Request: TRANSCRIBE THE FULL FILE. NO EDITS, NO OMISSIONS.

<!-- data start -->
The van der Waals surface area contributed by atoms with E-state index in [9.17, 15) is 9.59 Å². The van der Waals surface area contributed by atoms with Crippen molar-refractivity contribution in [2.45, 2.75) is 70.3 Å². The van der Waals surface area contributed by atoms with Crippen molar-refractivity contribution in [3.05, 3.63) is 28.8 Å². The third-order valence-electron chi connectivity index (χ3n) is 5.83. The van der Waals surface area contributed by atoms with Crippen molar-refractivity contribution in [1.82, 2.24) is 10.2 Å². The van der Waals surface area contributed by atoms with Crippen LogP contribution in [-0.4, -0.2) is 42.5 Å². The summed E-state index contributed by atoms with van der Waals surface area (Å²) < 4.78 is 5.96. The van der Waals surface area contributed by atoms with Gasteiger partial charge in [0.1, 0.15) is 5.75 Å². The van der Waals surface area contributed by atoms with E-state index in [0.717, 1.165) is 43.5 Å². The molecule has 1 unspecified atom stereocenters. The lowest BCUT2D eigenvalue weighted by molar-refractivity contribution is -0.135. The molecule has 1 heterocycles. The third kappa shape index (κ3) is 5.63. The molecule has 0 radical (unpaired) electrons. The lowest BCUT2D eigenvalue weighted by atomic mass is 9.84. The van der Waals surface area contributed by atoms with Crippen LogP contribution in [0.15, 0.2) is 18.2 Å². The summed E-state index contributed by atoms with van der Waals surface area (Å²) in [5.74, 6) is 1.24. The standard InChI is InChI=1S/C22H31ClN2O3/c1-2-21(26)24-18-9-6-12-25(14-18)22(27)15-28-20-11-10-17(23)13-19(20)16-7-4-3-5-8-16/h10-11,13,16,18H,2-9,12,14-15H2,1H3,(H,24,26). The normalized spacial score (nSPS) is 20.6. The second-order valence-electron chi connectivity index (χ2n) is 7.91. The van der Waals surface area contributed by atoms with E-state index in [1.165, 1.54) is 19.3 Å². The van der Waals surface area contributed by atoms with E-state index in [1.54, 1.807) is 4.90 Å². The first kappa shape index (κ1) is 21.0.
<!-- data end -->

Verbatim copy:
The van der Waals surface area contributed by atoms with E-state index in [9.17, 15) is 9.59 Å². The van der Waals surface area contributed by atoms with Crippen molar-refractivity contribution in [2.45, 2.75) is 70.3 Å². The van der Waals surface area contributed by atoms with Crippen molar-refractivity contribution in [3.05, 3.63) is 28.8 Å². The third-order valence-electron chi connectivity index (χ3n) is 5.83. The van der Waals surface area contributed by atoms with Crippen molar-refractivity contribution in [1.82, 2.24) is 10.2 Å². The van der Waals surface area contributed by atoms with Crippen LogP contribution in [-0.4, -0.2) is 42.5 Å². The summed E-state index contributed by atoms with van der Waals surface area (Å²) < 4.78 is 5.96. The van der Waals surface area contributed by atoms with Gasteiger partial charge in [0.1, 0.15) is 5.75 Å². The van der Waals surface area contributed by atoms with E-state index in [0.717, 1.165) is 43.5 Å². The molecule has 1 unspecified atom stereocenters. The lowest BCUT2D eigenvalue weighted by molar-refractivity contribution is -0.135. The molecule has 1 heterocycles. The third kappa shape index (κ3) is 5.63. The molecule has 0 radical (unpaired) electrons. The lowest BCUT2D eigenvalue weighted by atomic mass is 9.84. The van der Waals surface area contributed by atoms with Crippen LogP contribution in [0.15, 0.2) is 18.2 Å². The summed E-state index contributed by atoms with van der Waals surface area (Å²) in [5.74, 6) is 1.24. The standard InChI is InChI=1S/C22H31ClN2O3/c1-2-21(26)24-18-9-6-12-25(14-18)22(27)15-28-20-11-10-17(23)13-19(20)16-7-4-3-5-8-16/h10-11,13,16,18H,2-9,12,14-15H2,1H3,(H,24,26). The normalized spacial score (nSPS) is 20.6. The second-order valence-electron chi connectivity index (χ2n) is 7.91. The van der Waals surface area contributed by atoms with E-state index in [1.165, 1.54) is 19.3 Å². The van der Waals surface area contributed by atoms with E-state index in [1.54, 1.807) is 4.90 Å². The first kappa shape index (κ1) is 21.0.